Summer might be the time for outdoor music festivals in scenic locales, but, then again, some of us prefer air-conditioning, a bar within easy reach and a taxi home. So, thank goodness there’s a couple of festivals in Tokyo, too.
Inspired by last summer’s success, promoter Conversation will once again host the sprawling Light My Fire world music festival. Among this year’s attractions are the Caribbean Magic Steel Orchestra, Bali’s Suar Agung, Cuba’s Vocal Sampling and, the festival’s must-see, Orchestra Baobab.
Orchestra Baobab’s genteel, Cuban-tinged dance music was the toast of Senegal in the 1970s, but they lost most of their audience once the fiery Youssou N’Dour appeared on the scene. However, a record the band made in 1982, “Pirates Choice,” was released last year on Nick Gold’s World Circuit label, and its critical and commercial success prompted the band to reunite and record “Specialist in All Styles,” another fine offering of Afro-Cuban music. Orchestra Baobab recently played two packed shows in New York, where they showed that age and a long hiatus hasn’t diminished their penchant for smoldering rhythms and colorful, quirky guitar solos.
Also in its second year, Gypsy Summer 2003 will feature both live bands and DJ parties. With too much music to list, the highlight of this event will be Taraf de Haidouks’ two shows.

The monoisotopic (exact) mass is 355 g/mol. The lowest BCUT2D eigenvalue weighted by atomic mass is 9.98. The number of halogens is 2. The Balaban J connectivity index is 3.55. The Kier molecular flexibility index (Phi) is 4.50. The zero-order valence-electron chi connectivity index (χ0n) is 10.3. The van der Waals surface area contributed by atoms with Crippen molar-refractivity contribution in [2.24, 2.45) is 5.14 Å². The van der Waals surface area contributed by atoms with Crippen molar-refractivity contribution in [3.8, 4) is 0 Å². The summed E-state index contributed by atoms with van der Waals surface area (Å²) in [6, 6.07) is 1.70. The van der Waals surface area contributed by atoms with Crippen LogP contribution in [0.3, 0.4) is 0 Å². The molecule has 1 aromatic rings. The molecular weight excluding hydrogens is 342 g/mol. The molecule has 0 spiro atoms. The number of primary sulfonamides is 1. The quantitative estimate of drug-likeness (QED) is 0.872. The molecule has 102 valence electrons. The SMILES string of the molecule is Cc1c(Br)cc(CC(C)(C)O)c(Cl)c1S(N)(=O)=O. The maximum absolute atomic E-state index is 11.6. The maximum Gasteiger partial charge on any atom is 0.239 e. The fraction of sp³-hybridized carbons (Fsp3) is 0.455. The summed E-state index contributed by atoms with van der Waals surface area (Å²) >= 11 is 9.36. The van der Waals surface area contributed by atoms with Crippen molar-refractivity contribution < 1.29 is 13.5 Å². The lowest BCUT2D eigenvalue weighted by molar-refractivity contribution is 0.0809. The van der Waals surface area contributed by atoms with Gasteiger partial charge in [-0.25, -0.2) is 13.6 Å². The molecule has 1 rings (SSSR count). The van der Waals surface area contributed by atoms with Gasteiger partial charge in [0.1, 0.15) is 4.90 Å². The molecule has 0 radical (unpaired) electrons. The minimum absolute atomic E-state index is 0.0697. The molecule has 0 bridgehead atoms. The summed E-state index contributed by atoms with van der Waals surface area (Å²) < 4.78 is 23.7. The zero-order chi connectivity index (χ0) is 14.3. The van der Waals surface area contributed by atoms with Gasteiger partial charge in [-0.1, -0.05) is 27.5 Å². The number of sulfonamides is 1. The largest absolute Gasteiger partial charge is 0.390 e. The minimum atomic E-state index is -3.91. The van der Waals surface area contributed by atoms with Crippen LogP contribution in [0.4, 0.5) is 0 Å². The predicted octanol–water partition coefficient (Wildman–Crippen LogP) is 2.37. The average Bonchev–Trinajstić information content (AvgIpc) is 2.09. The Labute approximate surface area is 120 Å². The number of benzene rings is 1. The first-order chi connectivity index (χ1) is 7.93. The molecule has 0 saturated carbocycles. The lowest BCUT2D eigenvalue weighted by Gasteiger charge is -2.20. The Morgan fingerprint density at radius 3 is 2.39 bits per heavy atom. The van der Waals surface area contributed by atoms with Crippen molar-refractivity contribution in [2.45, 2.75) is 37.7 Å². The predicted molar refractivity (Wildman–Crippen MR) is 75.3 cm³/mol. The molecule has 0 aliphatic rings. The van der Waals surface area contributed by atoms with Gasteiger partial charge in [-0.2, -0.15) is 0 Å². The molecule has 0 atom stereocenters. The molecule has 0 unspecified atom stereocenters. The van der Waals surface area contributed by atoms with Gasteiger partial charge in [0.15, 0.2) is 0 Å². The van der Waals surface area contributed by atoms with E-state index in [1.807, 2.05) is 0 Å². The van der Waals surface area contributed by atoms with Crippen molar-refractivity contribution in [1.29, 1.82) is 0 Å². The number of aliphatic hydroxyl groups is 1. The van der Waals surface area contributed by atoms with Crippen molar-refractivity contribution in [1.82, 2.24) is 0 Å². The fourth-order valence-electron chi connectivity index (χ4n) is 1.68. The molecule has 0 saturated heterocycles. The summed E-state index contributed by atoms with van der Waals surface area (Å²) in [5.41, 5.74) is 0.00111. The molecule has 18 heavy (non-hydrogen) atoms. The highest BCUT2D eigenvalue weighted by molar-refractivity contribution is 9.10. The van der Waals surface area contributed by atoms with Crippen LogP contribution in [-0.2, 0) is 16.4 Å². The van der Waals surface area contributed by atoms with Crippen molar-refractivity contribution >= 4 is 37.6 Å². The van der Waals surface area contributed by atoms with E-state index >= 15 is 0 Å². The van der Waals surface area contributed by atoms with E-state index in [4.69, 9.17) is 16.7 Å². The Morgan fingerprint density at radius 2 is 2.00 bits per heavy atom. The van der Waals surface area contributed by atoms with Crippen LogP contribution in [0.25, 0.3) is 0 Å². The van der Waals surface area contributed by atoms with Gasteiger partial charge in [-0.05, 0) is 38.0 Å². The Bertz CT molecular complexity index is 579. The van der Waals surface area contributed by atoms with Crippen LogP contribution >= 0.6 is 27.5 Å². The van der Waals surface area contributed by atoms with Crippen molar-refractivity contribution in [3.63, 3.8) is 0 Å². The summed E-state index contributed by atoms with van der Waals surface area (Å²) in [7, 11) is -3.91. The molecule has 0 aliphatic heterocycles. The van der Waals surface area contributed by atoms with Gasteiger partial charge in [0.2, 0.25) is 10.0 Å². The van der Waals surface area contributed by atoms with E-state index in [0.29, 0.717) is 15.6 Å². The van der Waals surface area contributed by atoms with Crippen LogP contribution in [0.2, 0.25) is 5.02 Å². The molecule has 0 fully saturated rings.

Taraf de Haidouks are no strangers to Japan — nor the rest of the world — having logged more than 1,000 concerts in the past decade. Oddly, just a handful of these shows have been in their homeland of Romania, where their Gypsy origins keep them on the margins of society — one film made about them was titled, “A Prophet is Never Honored in His Own Land.”
Their 2001 live album, “Band of Gypsies,” shares the name of one of Jimi Hendrix’s albums — and though the music is a world apart, this record also contains incendiary soloing to raise the roof.
Opening for one of Taraf de Haidouks’ shows will be the formidable Gyspy swing guitarist Tchavolo Schmitt, one of the more worthy musical descendents of Django Reinhardt. Though Schmitt’s low-key approach to the business side of music keeps him well under the radar of most music fans, he has a strong cult following. For Taraf’s other show, the opening band will be Tokyo’s own Ego Wrappin’. What’s a Japanese band doing in a Gypsy music festival? As last year’s “Food Night” showed, Ego Wrappin’ can swing with the best.
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